, Volume 52, Issue 6, pp 1083–1086 | Cite as

Autophagy in human type 2 diabetes pancreatic beta cells

  • M. Masini
  • M. Bugliani
  • R. Lupi
  • S. del Guerra
  • U. Boggi
  • F. Filipponi
  • L. Marselli
  • P. Masiello
  • P. MarchettiEmail author
Brief Communication



Beta cell loss contributes to type 2 diabetes, with increased apoptosis representing an underlying mechanism. Autophagy, i.e. the physiological degradation of damaged organelles and proteins, may, if altered, be associated with a distinct form of cell death. We studied several features of autophagy in beta cells from type 2 diabetic patients and assessed the role of metabolic perturbation and pharmacological intervention.


Pancreatic samples were obtained from organ donors and isolated islets prepared both by collagenase digestion and density gradient centrifugation. Beta cell morphology and morphometry were studied by electron microscopy. Gene expression studies were performed by quantitative RT-PCR.


Using electron microscopy, we observed more dead beta cells in diabetic (2.24 ± 0.53%) than control (0.66 ± 0.52%) samples (p < 0.01). Massive vacuole overload (suggesting altered autophagy) was associated with 1.18 ± 0.54% dead beta cells in type 2 diabetic samples and with 0.36 ± 0.26% in control samples (p < 0.05). Density volume of autophagic vacuoles and autophagosomes was significantly higher in diabetic beta cells. Unchanged gene expression of beclin-1 and ATG1 (also known as ULK1), and reduced transcription of LAMP2 and cathepsin B and D was observed in type 2 diabetic islets. Exposure of non-diabetic islets to increased NEFA concentration led to a marked increase of vacuole accumulation, together with enhanced beta cell death, which was associated with decreased LAMP2 expression. Metformin ameliorated autophagy alterations in diabetic beta cells and beta cells exposed to NEFA, a process associated with normalisation of LAMP2 expression.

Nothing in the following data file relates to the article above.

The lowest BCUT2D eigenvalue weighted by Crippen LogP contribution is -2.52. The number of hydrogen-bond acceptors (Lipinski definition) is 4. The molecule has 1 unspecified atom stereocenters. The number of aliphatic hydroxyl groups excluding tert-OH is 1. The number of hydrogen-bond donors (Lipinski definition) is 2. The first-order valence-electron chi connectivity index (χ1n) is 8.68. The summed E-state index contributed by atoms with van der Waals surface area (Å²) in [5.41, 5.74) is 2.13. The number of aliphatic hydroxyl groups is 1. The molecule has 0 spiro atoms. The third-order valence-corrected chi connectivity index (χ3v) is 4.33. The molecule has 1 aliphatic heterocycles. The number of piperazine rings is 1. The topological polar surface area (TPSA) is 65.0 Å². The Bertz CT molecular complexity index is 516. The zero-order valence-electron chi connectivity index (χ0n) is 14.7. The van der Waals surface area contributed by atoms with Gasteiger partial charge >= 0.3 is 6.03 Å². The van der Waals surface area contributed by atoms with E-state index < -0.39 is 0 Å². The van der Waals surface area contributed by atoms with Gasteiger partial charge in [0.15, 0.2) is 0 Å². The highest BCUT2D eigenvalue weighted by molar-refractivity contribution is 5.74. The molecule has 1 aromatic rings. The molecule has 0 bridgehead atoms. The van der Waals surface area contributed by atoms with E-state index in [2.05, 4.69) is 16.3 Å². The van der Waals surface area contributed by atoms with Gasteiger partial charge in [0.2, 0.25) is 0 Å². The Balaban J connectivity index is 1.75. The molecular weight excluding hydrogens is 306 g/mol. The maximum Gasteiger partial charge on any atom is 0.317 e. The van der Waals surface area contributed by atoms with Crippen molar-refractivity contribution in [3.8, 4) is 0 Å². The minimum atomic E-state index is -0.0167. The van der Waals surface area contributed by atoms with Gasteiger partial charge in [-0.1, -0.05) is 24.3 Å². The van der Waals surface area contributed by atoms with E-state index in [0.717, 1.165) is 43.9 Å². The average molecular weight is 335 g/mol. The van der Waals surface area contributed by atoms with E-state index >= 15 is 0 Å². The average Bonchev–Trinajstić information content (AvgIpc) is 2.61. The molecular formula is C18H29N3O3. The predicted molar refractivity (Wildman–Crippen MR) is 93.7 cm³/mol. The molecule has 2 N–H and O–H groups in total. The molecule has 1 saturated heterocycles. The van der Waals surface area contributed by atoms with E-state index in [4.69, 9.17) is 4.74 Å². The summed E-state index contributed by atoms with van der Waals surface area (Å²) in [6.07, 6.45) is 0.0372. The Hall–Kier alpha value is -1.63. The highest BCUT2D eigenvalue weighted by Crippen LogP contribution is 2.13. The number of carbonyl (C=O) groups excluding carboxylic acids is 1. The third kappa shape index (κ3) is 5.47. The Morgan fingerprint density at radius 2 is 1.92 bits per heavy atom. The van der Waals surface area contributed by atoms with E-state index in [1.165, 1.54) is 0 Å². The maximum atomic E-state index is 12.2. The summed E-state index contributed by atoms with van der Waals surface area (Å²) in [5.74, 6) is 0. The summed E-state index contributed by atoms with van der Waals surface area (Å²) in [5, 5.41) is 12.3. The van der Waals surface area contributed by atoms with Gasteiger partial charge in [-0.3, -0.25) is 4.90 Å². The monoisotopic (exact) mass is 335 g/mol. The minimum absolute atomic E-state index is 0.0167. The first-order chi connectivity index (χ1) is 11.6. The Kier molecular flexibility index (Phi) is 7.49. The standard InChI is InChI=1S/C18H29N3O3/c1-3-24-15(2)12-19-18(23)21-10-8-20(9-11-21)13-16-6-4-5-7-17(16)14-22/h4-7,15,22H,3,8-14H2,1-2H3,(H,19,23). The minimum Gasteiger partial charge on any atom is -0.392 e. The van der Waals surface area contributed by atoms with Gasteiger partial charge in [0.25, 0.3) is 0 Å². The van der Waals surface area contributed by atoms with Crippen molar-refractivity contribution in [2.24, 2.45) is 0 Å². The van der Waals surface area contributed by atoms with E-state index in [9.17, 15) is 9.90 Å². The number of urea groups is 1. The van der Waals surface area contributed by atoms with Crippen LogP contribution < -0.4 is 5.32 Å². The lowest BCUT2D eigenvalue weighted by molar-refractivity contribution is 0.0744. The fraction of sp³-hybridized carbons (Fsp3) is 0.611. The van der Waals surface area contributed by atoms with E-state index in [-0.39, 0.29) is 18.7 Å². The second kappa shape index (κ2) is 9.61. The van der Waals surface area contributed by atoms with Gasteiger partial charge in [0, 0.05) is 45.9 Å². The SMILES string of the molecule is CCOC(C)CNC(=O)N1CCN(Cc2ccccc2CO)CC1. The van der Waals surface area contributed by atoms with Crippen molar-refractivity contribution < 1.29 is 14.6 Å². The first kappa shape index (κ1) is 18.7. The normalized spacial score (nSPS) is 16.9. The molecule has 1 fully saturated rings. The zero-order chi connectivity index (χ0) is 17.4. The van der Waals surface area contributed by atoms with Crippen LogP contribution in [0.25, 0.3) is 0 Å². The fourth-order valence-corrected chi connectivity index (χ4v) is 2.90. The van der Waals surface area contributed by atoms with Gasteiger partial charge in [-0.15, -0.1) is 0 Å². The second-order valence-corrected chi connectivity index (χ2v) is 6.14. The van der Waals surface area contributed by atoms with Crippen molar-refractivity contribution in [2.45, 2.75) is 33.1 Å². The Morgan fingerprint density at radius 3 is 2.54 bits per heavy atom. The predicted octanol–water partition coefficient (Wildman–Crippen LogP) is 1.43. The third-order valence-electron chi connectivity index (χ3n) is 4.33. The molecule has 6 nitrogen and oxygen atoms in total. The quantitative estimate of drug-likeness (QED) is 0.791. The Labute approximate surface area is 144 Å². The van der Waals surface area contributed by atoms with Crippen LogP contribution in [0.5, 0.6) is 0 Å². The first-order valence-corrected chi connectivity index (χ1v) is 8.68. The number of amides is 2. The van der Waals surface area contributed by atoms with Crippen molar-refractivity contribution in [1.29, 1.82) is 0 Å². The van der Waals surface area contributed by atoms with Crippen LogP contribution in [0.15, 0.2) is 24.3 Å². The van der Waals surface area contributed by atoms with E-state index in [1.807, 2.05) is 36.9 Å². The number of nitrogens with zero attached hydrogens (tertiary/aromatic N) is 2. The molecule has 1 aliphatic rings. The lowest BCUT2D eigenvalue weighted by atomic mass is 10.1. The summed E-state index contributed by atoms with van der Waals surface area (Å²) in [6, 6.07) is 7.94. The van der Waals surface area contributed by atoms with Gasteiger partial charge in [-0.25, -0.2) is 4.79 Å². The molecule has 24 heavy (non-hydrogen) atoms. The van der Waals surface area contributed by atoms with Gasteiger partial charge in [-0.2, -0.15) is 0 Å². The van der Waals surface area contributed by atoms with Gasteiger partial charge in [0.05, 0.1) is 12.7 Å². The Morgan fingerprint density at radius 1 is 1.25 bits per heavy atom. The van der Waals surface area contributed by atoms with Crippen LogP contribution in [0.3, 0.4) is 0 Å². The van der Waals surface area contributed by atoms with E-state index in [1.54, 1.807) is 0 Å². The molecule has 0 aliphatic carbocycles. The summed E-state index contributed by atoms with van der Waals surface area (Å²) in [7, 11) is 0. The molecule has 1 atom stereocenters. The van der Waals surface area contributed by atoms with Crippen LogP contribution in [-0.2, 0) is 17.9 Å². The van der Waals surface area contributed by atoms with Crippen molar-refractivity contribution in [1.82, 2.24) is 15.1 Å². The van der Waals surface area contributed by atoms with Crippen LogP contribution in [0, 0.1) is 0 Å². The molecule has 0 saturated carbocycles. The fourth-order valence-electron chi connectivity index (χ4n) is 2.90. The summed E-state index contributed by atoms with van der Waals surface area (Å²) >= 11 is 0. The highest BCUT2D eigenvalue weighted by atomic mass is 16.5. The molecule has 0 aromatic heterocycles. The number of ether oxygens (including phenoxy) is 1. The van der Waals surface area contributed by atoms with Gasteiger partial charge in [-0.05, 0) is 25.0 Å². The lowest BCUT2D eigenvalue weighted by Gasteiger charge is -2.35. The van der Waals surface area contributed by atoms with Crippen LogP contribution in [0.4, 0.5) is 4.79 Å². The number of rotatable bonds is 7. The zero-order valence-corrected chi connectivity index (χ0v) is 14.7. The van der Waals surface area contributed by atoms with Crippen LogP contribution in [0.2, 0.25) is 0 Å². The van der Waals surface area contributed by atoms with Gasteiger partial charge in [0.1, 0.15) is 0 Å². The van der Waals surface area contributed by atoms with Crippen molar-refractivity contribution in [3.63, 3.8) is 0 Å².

Beta cells in human type 2 diabetes have signs of altered autophagy, which may contribute to loss of beta cell mass. To preserve beta cell mass in diabetic patients, it may be necessary to target multiple cell-death pathways.


Autophagy Metformin NEFA Pancreatic beta cells 



AMP kinase


Autophagy-related gene


Lysosome-associated membrane protein


Mammalian target of rapamycin (mTOR)


In type 2 diabetes, increased apoptosis, a type of programmed cell death, contributes to beta cell loss [1]. However, additional models of cell death have been described [2]. One involves macroautophagy (referred to hereafter as autophagy), which is characterised by absence of chromatin condensation and massive cytoplasmic vacuolisation. Autophagy is a self-digesting mechanism responsible for removal of organelles and defined cytoplasmic regions. It begins when flat membrane cisterns wrap themselves around organelles with or without portions of cytosol, forming closed double membrane vacuoles (autophagic vacuoles). These structures then mature in stages, involving fusion events with primary lysosomes (autophagosomes or autolysosomes), which deliver the hydrolytic enzymes responsible for degradation of the engulfed material. Normally, autophagy is beneficial, since it regulates aged protein turnover, eliminates damaged organelles and protects cells during starvation [3]. However, conspicuous autophagy may trigger the cell to die in a non-apoptotic manner. In fact, altered autophagy may be implicated in diseases such as cancer, neurodegenerative disorders and hepatic encephalopathy [4]; potential roles in diabetes have also been suggested. Thus accumulation of autophagic vacuoles was observed in interleukin-1 exposed beta cells [5]. More recently, altered autophagy was observed in beta cells of Zucker diabetic fatty rats and in a beta cell line following high glucose exposure [6]. Furthermore, unbalanced degradative pathways contributed to insulin secretion deficiency in Rab3a −/− mice, with intracellular vacuoles accumulation [7]. Finally, autophagosome accumulation was reported in beta cells of diabetic db/db and in nondiabetic high-fat-fed C57BL/6 mice, while beta cell-specific deletion of autophagy-related gene (ATG)7, a molecule involved in autophagy, was shown to cause beta cell dysfunction in mice [3, 8]. Therefore, we investigated whether altered autophagy may contribute to beta cell damage in human type 2 diabetes.